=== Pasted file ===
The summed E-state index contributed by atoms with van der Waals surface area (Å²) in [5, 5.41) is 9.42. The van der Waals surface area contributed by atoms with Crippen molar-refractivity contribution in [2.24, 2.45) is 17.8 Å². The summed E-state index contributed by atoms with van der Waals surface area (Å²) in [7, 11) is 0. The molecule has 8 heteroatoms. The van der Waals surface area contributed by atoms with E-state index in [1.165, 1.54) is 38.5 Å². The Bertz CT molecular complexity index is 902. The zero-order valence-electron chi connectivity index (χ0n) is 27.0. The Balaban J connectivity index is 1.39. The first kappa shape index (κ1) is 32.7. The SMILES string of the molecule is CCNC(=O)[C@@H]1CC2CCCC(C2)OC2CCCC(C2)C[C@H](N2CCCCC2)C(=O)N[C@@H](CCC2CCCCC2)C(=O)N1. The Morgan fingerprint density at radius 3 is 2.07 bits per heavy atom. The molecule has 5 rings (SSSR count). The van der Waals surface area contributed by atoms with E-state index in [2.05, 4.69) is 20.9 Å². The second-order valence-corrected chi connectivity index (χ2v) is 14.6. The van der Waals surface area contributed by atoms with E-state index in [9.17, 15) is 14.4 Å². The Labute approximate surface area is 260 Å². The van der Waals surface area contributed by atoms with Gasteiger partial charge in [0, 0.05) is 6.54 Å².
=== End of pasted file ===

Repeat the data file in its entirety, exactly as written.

The summed E-state index contributed by atoms with van der Waals surface area (Å²) in [5, 5.41) is 9.42. The van der Waals surface area contributed by atoms with Crippen molar-refractivity contribution in [2.24, 2.45) is 17.8 Å². The summed E-state index contributed by atoms with van der Waals surface area (Å²) in [7, 11) is 0. The molecule has 8 heteroatoms. The van der Waals surface area contributed by atoms with E-state index in [1.165, 1.54) is 38.5 Å². The Bertz CT molecular complexity index is 902. The zero-order valence-electron chi connectivity index (χ0n) is 27.0. The Balaban J connectivity index is 1.39. The first kappa shape index (κ1) is 32.7. The SMILES string of the molecule is CCNC(=O)[C@@H]1CC2CCCC(C2)OC2CCCC(C2)C[C@H](N2CCCCC2)C(=O)N[C@@H](CCC2CCCCC2)C(=O)N1. The Morgan fingerprint density at radius 3 is 2.07 bits per heavy atom. The molecule has 5 rings (SSSR count). The van der Waals surface area contributed by atoms with E-state index in [2.05, 4.69) is 20.9 Å². The second-order valence-corrected chi connectivity index (χ2v) is 14.6. The van der Waals surface area contributed by atoms with E-state index in [9.17, 15) is 14.4 Å². The Labute approximate surface area is 260 Å². The van der Waals surface area contributed by atoms with Gasteiger partial charge in [0, 0.05) is 6.54 Å².